To begin to manage these symptoms it helps to understand some of the causes of them.
What causes public speaking stage fright?
Stage fright can be caused by anxiety. The main causes of this anxiety are threefold; being under prepared, the notion that the audience is there to criticise rather than support, and a tendency towards perfectionism or unrealistic goals. We’ll look at each of these in more detail and then take you through a handy checklist of strategies to help you overcome nerves.
1. Being under-prepared
There are no shortcuts when it comes to preparing and planning for a presentation. The hard work has to be done before you put pen to paper (so to speak)! Benjamin Franklin famously once said, “If you fail to plan, you’re planning to fail!”. One of the main causes of stage fright is being or feeling under-prepared.
The key to overcoming this is to concentrate on 3 key areas in the preparation stages:
- Firstly, consider your presentation from the audience’s point of view. If you were them, what would you want to hear? Why would you want to listen? What type of information would be interesting for you? What ideas would be the most valuable? Put simply, the more your content focusses on the needs of the audience, the more confident you’ll actually feel about sharing your presentation.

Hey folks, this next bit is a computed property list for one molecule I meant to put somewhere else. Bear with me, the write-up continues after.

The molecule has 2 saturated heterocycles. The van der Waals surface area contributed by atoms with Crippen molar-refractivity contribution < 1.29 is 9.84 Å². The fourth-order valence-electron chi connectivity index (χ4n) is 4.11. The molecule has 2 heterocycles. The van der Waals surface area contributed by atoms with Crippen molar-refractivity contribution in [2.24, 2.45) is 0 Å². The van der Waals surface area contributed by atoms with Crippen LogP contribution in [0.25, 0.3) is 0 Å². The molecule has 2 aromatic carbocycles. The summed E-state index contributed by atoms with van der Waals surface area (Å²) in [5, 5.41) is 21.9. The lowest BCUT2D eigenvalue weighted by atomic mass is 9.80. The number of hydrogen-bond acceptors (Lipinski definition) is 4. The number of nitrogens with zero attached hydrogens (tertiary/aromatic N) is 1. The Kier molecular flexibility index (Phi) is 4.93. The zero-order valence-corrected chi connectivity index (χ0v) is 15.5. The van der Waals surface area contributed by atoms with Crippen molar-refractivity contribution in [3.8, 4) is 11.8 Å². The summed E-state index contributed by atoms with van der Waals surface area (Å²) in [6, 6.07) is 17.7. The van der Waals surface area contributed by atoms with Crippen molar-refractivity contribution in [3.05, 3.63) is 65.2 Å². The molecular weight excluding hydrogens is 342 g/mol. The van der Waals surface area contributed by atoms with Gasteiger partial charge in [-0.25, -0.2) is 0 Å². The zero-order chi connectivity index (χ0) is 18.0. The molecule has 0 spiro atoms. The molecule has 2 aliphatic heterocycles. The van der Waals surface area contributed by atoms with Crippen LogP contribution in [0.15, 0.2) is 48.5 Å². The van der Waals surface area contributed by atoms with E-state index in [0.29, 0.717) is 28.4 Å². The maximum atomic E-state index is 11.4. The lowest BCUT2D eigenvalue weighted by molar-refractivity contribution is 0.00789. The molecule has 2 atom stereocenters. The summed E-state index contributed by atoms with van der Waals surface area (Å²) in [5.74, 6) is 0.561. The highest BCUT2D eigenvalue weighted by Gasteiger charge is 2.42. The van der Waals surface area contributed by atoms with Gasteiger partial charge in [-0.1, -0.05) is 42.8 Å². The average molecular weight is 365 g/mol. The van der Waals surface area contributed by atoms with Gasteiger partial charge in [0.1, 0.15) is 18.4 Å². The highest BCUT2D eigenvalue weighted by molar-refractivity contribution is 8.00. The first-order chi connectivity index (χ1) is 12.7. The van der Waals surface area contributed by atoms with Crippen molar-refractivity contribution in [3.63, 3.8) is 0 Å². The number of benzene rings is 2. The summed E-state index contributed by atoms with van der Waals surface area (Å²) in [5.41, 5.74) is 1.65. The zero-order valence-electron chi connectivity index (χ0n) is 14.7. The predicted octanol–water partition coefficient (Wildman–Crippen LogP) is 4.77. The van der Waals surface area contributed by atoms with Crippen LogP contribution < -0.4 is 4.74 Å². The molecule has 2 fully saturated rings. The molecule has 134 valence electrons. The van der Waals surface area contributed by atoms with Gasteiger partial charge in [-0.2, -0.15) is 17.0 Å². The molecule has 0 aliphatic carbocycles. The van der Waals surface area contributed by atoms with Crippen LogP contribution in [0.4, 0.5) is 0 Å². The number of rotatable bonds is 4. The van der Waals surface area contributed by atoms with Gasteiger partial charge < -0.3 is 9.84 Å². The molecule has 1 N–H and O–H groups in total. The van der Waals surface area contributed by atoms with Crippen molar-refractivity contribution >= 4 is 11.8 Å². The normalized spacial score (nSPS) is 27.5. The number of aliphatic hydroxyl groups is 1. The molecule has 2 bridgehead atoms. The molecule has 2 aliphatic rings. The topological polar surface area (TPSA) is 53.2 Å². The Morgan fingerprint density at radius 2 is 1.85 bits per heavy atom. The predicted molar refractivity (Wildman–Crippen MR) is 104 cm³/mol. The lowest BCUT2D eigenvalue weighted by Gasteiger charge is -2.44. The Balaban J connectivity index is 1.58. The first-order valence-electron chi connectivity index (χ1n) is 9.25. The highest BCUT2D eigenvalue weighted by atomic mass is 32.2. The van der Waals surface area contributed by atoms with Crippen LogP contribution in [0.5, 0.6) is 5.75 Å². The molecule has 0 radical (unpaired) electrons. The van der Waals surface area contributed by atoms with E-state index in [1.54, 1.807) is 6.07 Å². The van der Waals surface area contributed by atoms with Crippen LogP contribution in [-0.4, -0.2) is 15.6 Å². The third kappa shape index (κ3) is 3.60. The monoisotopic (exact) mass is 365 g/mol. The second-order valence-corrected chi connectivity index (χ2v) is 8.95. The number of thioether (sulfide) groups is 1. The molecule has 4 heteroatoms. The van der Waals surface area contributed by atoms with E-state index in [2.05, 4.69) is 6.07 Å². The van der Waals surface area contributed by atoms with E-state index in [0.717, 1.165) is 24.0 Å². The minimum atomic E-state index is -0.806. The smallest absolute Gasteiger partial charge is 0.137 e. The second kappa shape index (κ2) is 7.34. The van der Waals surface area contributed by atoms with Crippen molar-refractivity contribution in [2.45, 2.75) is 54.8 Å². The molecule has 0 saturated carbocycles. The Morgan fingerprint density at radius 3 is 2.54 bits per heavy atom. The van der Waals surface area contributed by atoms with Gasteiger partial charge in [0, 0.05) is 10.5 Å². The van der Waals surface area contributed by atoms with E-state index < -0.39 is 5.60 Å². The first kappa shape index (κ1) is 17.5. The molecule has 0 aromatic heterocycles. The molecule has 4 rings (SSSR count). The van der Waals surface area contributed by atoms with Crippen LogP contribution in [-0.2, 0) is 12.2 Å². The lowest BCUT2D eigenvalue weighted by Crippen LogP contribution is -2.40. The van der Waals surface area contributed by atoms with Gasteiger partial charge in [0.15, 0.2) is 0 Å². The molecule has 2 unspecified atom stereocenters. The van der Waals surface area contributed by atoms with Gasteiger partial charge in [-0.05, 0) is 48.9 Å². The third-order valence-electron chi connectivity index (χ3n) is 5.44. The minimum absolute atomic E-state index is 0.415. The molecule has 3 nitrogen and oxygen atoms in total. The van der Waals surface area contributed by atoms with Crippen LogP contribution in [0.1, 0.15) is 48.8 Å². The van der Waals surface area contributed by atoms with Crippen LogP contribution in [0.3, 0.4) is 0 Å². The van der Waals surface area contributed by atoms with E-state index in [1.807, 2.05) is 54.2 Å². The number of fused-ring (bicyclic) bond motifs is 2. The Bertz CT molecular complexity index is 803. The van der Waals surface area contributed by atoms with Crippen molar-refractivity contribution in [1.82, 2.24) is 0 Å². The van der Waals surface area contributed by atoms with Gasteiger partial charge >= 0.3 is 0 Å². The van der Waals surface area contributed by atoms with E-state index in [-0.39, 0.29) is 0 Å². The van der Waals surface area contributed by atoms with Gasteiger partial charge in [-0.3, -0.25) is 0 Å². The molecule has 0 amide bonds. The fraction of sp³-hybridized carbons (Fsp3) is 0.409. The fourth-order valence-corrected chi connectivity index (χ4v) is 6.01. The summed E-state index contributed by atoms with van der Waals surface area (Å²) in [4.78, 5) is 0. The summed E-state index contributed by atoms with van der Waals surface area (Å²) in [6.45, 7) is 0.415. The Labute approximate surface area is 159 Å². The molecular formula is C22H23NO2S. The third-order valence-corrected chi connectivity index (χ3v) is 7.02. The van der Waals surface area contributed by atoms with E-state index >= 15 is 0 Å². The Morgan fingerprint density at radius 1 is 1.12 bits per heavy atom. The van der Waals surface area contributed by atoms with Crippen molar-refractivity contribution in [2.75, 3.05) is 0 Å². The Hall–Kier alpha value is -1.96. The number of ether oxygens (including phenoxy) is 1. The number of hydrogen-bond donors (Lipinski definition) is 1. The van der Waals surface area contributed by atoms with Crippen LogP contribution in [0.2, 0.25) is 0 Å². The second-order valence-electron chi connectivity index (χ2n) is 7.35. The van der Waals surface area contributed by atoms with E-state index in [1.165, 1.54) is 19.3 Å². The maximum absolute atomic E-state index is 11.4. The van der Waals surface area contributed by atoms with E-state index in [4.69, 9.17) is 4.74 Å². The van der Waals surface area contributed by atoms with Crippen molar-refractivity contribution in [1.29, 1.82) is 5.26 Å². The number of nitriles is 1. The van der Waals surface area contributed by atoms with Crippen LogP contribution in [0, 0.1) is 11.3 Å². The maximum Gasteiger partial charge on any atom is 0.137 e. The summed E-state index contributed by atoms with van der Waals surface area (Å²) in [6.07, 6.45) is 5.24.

- Secondly, spend significant time making sure your presentation tells a clear and logical story that conveys your message in a compelling way. We take our participants through our Presentation MapperTM methodology, which forms one of the most significant parts of all our coaching/training courses, to help presenters do just that.
For more insights into crafting a compelling narrative check out the 4 steps of our Presentation MapperTM.
- Finally, rehearse and practise until you feel confident – do this out loud, certainly more than once (you may find videoing yourself on your phone helpful), and keep a check on your timing and flow.
- A GOOD tip is to memorise your opening sentence(s) so that you know exactly how you are going to start. However, don’t just think about the words but also about the tone of your voice, where you will be standing, your eye connection with the audience, and any gestures you might want to incorporate. The more pressure you can take off yourself when you start the presentation the more positive you will feel.
- Whilst we never ever recommend memorising a whole script – it’s too easy to lose your place and miss something out – you should at least commit the key messages from each section or ‘chapter’ of the presentation to memory. In its most limited way, these can just be individual words/phrases that will help prompt you to recall your overall narrative.